Dress shopping.

I didn’t do the big dress shopping excursion that daughters usually do with their mothers and grandmothers. Of everything we decided to not do, this is the one thing I wish I could have done. Even after I purchased my dress I later lamented to the Mr. how I wished I’d had that moment. His response? “Babe if you want to buy a dress to have that moment, then let’s see that it happens.” I choked back tears over that! But what I wanted can’t be purchased in a bridal store; at least not one where I live. I wanted vintage and color! Vintage is what I bought which means I didn’t have the family outing. However, I did show mom every dress I liked before I purchased. So essentially she was there. We were just looking at my laptop instead. And the bonus? I got two dresses for less than half what most women spend on one. Plus no one will have a dress that looks like mine. 🙂

Rings 

Oh we purchased rings. We just did it differently. We bought the Mr.’s ring on etsy. I showed him a ring I thought looked like “him” and he got interested in the possibilities of anything besides a gold band. He originally wanted a wood ring but changed his mind to meteorite instead. I can not say how excited I am for him to have a little piece of the universe on his finger. He proposed on one of our shuttle launch excursions so it’s extra special in my mind. As for mine, we didn’t go the traditional wedding band route. I really wanted a band on each side of my engagement ring but I needed them to be narrow since I wanted two of them. I have very small hands and anything large just looks silly on me. The perfect solution? Ladies stacking bands. They happened to have two diamond ones and it worked out perfectly. (Bonus: they’re also less expensive than traditional bands!) You can get them in most any semi-precious stone, too. I almost chose two blue topaz bands. Almost. The Mr. suggested getting those at a later date. I like that idea!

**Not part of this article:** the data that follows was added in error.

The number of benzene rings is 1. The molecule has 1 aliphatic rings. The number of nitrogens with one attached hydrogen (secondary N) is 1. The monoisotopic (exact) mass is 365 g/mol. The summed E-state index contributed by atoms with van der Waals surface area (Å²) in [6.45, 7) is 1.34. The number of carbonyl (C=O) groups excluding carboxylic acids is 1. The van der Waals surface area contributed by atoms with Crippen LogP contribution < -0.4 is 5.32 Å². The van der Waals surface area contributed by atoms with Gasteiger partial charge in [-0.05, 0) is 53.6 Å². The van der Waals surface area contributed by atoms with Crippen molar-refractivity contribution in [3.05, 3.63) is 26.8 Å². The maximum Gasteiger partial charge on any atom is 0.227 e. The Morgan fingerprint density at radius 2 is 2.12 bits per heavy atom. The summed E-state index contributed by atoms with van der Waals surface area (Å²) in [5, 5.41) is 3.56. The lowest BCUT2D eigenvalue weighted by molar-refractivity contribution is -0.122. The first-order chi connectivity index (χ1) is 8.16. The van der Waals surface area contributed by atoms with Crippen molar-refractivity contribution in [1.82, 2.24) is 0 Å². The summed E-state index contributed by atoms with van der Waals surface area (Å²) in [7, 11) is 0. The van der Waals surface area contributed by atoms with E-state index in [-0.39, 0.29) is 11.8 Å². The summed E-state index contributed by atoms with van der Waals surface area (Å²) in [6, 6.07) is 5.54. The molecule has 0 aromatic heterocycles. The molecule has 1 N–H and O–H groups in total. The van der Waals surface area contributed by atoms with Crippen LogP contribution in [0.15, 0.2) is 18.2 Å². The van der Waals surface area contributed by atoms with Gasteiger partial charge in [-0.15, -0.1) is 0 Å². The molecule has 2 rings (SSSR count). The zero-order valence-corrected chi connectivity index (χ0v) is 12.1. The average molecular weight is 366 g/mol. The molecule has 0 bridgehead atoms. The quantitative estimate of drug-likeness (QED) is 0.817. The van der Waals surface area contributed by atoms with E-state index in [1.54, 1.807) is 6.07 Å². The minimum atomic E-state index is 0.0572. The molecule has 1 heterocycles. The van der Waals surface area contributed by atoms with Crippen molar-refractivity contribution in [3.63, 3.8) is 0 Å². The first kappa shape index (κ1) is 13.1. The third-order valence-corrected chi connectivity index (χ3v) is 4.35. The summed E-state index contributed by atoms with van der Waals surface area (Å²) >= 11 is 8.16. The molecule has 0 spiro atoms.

Bouquet

I’ve decided to not carry a bouquet. Most will be surprised since I’m known as an avid flower gardener. I really wanted to do something different plus I don’t have an attendant to hand it off to when we exchange rings. But I’ve found a fabulous substitute that fits perfectly with my vintage dress. You’ll just have to wait to find out what it is! And no I will not be tossing it the single women in attendance!

Garter

No, just no. Even as a kid I found that to be pervy.

No his and hers cakes.

Actually no to cake period. For multiple reasons. First, I dislike his and hers cakes. I’ve never really understood the separation. The bigger reason we’re not having cake is due to our wedding being outside. It may be hot. Or not. The weather changes every 15 minutes in middle Tennessee so one never knows exactly what to expect. I would hate to purchase a cake from my favorite baker only to have it be a pile of buttery goo in the heat. I asked the women in my family if they would bake pies and cobblers to bring for a dessert table. It’s so much more special to have homemade desserts from family and it’s a way for them to be included in the day. In a later post I’ll share what my lovely girlfriends did for us at my shower with regards to cake!